Innovation within the food industry is at an all-time high, fueled by the pressure to find more eco-friendly agricultural practices and the growing popularity of plant-based diets. Companies such as Beyond Meat, Phytophonics and Chirps are supplying services and products with to an ever-growing market of climate and health-conscious consumers, thus changing the traditional landscape of the food market as we know it.
How are these and other innovative food tech startups are influencing the food market? What impact are they having on us as consumers, and what types of challenges and backlash have they experienced?
The Search For Green Agriculture
It is clear that the current practices of industrial agriculture are unsustainable and are directly impacting our planet and our health. Farming animals on an industrial scale is one of the leading causes of climate change. Moreover, the most widely used weedkiller is a product called Roundup manufactured by Monsanto; its main ingredient, glyphosate, is fiercely contested within the European Union. While considered “dangerous for the environment” by many activists, farmers in France and around the world argue they need products like glyphosate to feed a growing global population.
Earlier this week, Monsanto was ordered to pay $2 billion in punitive damages to a California couple who claimed Roundup caused them to develop cancer. The Californian couple are the first of 13,000 plaintiffs who have pending lawsuits against Monsanto, and this is just in the United States. There is clearly a need for a change in agricultural practices to reduce pesticide use and minimise the damage industrial agriculture can inflict on our planet and our health.
There are many startups innovating in agriculture such as Peas and Love, a French startup which offers customers their own organic garden within their farms. The Peas and Love service comes with an onsite farmer to maintain the plot for only €8.99 a month. Ecorobotix, a Swiss startup, invented a solar-powered robot capable of detecting and removing weeds, allowing farmers to reduce their pesticide usage by up to 90%.
Other startups are aiming for a future that does away with pesticides entirely. Firms like Aerofarms are innovating in the field of aeroponic farming to provide pesticide-free and environmentally friendly grown foods on an industrial scale. There is also Brooklyn-based Edenworks, who uses machine learning to optimise fish and vegetable farming using aquaponic ecosystems. Their fish and vegetables can be grown organically on a large scale without the use of harmful pesticides or chemicals.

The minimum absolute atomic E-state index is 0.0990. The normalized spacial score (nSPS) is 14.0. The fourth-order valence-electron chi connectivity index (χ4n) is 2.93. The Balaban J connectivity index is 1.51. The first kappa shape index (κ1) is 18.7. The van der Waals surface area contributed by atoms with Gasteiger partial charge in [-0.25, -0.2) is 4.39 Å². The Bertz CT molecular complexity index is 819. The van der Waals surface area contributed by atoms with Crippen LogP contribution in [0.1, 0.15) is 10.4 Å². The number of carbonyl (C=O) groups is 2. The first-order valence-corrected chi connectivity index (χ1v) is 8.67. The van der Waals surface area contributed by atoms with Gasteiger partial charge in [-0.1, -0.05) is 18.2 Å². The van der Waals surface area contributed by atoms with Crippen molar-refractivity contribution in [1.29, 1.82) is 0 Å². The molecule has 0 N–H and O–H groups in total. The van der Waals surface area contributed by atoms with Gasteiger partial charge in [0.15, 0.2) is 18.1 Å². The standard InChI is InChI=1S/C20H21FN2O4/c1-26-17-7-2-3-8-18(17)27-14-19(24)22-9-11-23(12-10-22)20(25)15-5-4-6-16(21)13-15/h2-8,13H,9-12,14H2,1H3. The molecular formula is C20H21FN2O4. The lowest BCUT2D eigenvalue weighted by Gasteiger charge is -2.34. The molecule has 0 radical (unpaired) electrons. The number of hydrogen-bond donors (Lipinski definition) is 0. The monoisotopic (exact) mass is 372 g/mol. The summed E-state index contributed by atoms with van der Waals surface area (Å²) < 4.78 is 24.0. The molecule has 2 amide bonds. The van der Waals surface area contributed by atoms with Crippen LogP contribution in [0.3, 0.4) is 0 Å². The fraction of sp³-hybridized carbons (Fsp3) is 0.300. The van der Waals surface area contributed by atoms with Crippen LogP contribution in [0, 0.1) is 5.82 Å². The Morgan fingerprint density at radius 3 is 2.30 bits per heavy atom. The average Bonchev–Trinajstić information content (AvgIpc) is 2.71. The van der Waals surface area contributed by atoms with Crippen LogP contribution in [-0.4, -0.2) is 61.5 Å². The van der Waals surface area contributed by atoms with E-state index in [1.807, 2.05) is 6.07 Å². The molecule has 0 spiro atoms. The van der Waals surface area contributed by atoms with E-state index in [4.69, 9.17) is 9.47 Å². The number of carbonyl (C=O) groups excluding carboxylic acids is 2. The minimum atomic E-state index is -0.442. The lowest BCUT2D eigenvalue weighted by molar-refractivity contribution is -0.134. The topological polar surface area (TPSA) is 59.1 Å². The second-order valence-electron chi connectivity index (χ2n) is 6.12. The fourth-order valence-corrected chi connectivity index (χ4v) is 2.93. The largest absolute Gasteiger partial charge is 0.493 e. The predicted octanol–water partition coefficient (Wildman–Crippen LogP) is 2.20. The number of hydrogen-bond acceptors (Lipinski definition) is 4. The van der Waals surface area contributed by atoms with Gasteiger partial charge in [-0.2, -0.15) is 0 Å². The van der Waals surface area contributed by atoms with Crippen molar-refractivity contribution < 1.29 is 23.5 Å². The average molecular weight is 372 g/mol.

Startups like these are the future of agriculture, and will help us eat healthier without causing as much damage to our environment.
The Rise of Alternative Foods
A United Nations report has found the average citizen needs to cut out 75% of their beef consumption, 90% of pork consumption, and 50% of eggs consumed in order to preserve the environment. These type of statistics, along with footage leaks of how animals are treated in industrial farming, has undeniably given rise to a plant-based food revolution.
Both consumers and food startups are more open to experimenting with meat-free alternatives. Key players in this food revolution include Beyond Meat, who created a plant-based “bleeding” burger and made history last week by becoming the first ever plant-based food company to IPO. Impossible Foods have raised over $300m in funding and partnered up with fast food giant Burger King to supply the patties to their vegetarian burger.
A new breed of entrepreneurs called “Entopreneurs” even specialise in creating foods out of insects, while startups like Chirps make cricket based snacks. Beetles, a Belgian startup, make insect-based Beer. Farming insects requires less water, and they provide more protein than traditional meat.
This is only the beginning of our shift towards more sustainable farming practices as well as a healthier diet. In the past four years, venture capitalists have invested $7.2 billion into challenger food brands. Expect to see much more food tech innovation over the next couple of years, as a growing number of consumers become ever so conscious of the unsustainability of our current diets and farming practices.
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